‘Spitfire Grill’ at Timber Lake.
By Sue Langenberg
The summer schedule of productions at Timber Lake Playhouse is flying fast as sixth show “Spitfire Grill’ opens. That is a major show up and down every two weeks since the season began in June. But the extraordinary company of performers, roster of guest directors, artistic director Jim Beaudry and mighty staff have kept up the pace to deliver a success each time, and are not losing steam.
Now ‘Spitfire,’ directed by TLP guest Matthew Teague Miller, is on the heels of powerfully profound “Children of Eden,” a rather tough act to follow. ‘Spitfire’ is nonetheless another musical offering that plays with one’s philosophical deliberation on many levels. For purely entertainment, the songs and quippy dialogue deliver a connection to the regular grass roots Joe Schmos of America in an average small town. Soon after a few stage-setting songs, there is a magnanimous message about life and yearnings for honesty that one cannot help but be drawn into. Then there are chapters of darkness mixed with moments of poignant misfortunes that call upon one’s heart to solve life’s cruel realities, whether experienced in the small town rumor mill or the sophisticated city. It is all about us, wherever we are.
In this case, the movie by Lee David Zlotoff came first, followed by music and book by James Valcq and lyrics and book by Fred Alley. Then Off-Broadway runs led the show to a journey of awards and presentations with critical acclaim to propel success.
Main character Percy Talbott, played by TLP’s strong voiced Erica Vlahinos has done a prison stretch and seeks to restart her life in a one-horse town. She is met with immediate suspicion by various locals, but seems to win over a basic approval of “Spitfire Grill” owner Hannah Ferguson, played by guest performer Marcia Sattelberg, a gentle-but-strong Wisconsin presence. Local gossip postmistress Effy Krayneck, by Judy Knudtson, expresses the one-horse factor of small town mentality with her affinity for scandal and intrigue. Guest actress Knudtson, also from Wisconsin, has long been a solid theatrical force, comic and serious, in the area in roles including witches and queens and various venues of singing as in All That Jazz Big Band in Madison. Her work in this show was commendable as she returns since last season’s role in “Steel Magnolias.”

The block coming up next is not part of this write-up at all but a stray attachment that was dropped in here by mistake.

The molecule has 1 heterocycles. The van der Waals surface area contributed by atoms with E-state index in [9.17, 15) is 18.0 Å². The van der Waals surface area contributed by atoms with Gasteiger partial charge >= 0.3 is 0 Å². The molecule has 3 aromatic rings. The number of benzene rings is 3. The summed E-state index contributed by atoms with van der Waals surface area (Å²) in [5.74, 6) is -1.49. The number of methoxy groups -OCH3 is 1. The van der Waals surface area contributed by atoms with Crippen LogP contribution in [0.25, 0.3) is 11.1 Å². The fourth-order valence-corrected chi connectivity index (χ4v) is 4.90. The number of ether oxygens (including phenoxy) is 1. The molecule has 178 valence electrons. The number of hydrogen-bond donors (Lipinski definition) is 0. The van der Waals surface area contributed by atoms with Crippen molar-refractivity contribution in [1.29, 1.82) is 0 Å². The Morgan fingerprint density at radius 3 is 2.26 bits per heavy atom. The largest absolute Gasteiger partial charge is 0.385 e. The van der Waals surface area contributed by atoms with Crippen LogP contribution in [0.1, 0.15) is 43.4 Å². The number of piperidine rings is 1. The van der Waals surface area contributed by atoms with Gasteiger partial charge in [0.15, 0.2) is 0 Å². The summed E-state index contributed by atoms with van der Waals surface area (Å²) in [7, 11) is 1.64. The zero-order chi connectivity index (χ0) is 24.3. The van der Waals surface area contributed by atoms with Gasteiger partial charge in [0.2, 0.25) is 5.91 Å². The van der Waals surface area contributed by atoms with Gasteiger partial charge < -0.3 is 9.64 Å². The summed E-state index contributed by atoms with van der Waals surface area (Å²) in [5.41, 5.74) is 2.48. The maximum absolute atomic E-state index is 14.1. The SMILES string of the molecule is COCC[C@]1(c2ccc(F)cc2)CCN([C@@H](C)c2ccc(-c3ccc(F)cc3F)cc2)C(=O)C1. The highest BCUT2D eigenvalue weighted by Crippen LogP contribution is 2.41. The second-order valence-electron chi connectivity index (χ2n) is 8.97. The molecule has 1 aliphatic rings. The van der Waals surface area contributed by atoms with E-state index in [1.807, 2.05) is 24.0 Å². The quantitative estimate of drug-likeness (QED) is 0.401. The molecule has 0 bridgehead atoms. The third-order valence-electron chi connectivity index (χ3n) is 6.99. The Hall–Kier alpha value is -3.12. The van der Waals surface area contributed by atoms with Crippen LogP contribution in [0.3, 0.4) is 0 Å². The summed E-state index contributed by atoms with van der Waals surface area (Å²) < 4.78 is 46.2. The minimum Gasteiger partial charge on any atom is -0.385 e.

Within the first act, “Something’s Cooking at the Spitfire Grill” unites the singing characters including local Sheriff Joe Sutter (Aaron Conklin) Hanna’s nephew Caleb Thorpe (Brandon Ford) and lovely wife Shelby (Katie Wesler) into a song that builds hope and yearning, much like the fugue of “Tonight” in “West Side Story” (Why not compare to a handy Mount Everest musical?). The effect is an indescribable feeling of anticipation that puts ‘Spitfire’ into a “nourish the soul” mood as is often thought about magic moments in the theatre. It was also a moment to appreciate the soprano voice of Wesler and as soloist in “When Hope Goes.” Her effect is softening against the strength of Vlahinos and a good blend with handsome Ford in “The Colors of Paradise.”
There is symbolism to study all over this show from the silent visitor Eli (Cody Canyon) who not-so-silently moves a dark secret into light and the “Wild Bird,” Shelby’s most moving vision hitting very high note of friendship brought together by what might be a threat to a small towner. The story holds together by wishes fulfilled or unfulfilled, but always seeking something elsewhere.
While TLP stage with rotating set has provided much dramatic movement in this season’s previous shows, ‘Spitfire’ has a stationary set depicting the restaurant, a shrewd choice that boxes the backdrop into a changeless environment of seemingly changeless characters. Thus the focus is on how positive change comes about, a set design by Nathan Dahlkemper. Musical director Cindy Blanc, invisible backstage, also provides some highly energetic and rhythmic story change music.
Must-see show “Spitfire Grill” continues through Sunday matinee August 21. Tuesday through Saturday show times at 7:30 p.m. Wednesday and two Sunday matinees at 2 p.m. and Sunday August 14 evening at 6:30 p.m. Timber Lake Playhouse of Mt. Carroll boonies is a hop, skip and a jump to 8215 Black Oak Road. Call the box office at (815) 244-2035 or firstname.lastname@example.org for tickets, group rates and more information.